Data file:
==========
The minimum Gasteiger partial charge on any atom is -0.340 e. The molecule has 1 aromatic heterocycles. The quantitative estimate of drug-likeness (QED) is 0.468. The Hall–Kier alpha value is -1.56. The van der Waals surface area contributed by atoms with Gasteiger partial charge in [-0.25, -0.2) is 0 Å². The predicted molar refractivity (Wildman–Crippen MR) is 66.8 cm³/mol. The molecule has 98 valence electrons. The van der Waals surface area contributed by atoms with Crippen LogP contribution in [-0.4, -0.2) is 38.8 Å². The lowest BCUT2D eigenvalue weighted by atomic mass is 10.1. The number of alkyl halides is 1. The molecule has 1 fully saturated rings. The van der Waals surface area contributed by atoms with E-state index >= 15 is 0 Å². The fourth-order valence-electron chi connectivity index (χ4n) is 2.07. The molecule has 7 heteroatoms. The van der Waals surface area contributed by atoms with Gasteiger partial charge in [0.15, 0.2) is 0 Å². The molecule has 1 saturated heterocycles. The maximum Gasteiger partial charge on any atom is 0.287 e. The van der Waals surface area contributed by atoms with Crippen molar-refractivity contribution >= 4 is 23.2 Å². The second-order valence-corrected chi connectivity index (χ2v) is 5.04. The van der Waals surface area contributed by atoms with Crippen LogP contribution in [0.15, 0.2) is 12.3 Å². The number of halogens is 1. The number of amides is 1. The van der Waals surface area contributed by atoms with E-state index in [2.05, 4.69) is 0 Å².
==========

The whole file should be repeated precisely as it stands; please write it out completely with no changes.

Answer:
The minimum Gasteiger partial charge on any atom is -0.340 e. The molecule has 1 aromatic heterocycles. The quantitative estimate of drug-likeness (QED) is 0.468. The Hall–Kier alpha value is -1.56. The van der Waals surface area contributed by atoms with Gasteiger partial charge in [-0.25, -0.2) is 0 Å². The predicted molar refractivity (Wildman–Crippen MR) is 66.8 cm³/mol. The molecule has 98 valence electrons. The van der Waals surface area contributed by atoms with Crippen LogP contribution in [-0.4, -0.2) is 38.8 Å². The lowest BCUT2D eigenvalue weighted by atomic mass is 10.1. The number of alkyl halides is 1. The molecule has 1 fully saturated rings. The van der Waals surface area contributed by atoms with E-state index >= 15 is 0 Å². The fourth-order valence-electron chi connectivity index (χ4n) is 2.07. The molecule has 7 heteroatoms. The van der Waals surface area contributed by atoms with Gasteiger partial charge in [0.15, 0.2) is 0 Å². The molecule has 1 saturated heterocycles. The maximum Gasteiger partial charge on any atom is 0.287 e. The van der Waals surface area contributed by atoms with Crippen molar-refractivity contribution >= 4 is 23.2 Å². The second-order valence-corrected chi connectivity index (χ2v) is 5.04. The van der Waals surface area contributed by atoms with Crippen LogP contribution in [0.15, 0.2) is 12.3 Å². The number of halogens is 1. The number of amides is 1. The van der Waals surface area contributed by atoms with E-state index in [2.05, 4.69) is 0 Å².